Long, cold winter threatens bees in the capital

Ottawa-area beekeepers are concerned their colonies might not survive the long, cold winter after an already challenging summer.

Ottawa-area beekeepers concerned colonies might not survive

Ottawa-area beekeepers have noticed less losses this spring in their bee colonies. (Canadian Press)

Ottawa-area beekeepers are concerned their colonies might not survive the long, cold winter.

The bee population in Ontario was already down because of a pesticide that killed millions this summer and caused others to stop producing eggs, according to the president of the Upper Ottawa Valley Beekeepers' Association. 

The combination of older bees and a long winter has beekeepers concerned, said Murray Borer.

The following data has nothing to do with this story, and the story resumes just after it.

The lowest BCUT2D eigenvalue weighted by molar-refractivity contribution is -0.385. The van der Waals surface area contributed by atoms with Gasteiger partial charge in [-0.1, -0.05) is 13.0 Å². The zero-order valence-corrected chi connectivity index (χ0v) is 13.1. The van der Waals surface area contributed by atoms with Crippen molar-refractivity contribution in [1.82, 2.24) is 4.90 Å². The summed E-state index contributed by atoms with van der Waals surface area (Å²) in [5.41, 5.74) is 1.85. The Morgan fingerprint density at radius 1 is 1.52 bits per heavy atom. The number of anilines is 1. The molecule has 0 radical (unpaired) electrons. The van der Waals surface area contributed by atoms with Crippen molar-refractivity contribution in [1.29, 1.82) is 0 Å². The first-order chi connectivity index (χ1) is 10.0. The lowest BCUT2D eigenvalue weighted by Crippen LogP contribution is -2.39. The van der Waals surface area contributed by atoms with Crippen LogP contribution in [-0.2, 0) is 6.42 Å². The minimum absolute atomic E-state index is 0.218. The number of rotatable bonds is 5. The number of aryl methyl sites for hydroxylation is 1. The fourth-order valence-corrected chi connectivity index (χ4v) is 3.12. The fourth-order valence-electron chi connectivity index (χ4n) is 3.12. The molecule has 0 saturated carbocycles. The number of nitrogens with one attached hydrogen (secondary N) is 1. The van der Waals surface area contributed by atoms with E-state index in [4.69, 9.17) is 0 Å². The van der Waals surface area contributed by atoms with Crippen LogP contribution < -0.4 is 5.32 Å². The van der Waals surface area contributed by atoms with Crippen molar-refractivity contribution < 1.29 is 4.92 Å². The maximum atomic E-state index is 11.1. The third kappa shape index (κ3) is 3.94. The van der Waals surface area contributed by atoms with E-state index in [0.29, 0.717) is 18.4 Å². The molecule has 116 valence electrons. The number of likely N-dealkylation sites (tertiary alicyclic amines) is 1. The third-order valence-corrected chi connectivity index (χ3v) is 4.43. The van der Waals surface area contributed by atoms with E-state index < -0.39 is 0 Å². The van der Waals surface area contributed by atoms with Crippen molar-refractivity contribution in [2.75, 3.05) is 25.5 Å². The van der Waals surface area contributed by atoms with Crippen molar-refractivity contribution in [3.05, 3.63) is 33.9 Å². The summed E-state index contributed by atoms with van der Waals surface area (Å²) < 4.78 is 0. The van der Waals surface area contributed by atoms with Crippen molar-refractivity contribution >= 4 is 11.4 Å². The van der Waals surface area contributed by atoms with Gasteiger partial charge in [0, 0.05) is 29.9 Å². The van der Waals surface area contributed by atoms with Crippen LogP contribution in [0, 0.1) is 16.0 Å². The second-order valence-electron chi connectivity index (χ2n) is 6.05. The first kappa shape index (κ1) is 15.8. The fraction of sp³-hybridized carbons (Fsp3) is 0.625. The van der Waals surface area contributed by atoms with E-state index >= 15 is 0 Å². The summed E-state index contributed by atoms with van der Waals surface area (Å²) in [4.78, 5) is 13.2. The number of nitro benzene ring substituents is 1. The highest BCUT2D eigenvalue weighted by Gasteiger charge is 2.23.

"We need the young bees going into winter so they can actually sustain the colony," Borer said.

Peter Vichos, a commercial beekeeper in Kemptville, said it's too early to check on how his 1,200 colonies are faring.

"It's always a very nervous time of year," Vichos said.

Bees need a few warmer days during the winter to take a short flight outside the hive but Vichos said that this year they have not had a chance.

"We have had some awful cold. Prolonged cold weather," he said. "It is concerning because it does put stress on the bees. They do need to have clearing flights." 

He said beekeepers could lose more than 20 per cent of their bees but they won't know until it's warm enough to check the hives in mid-March.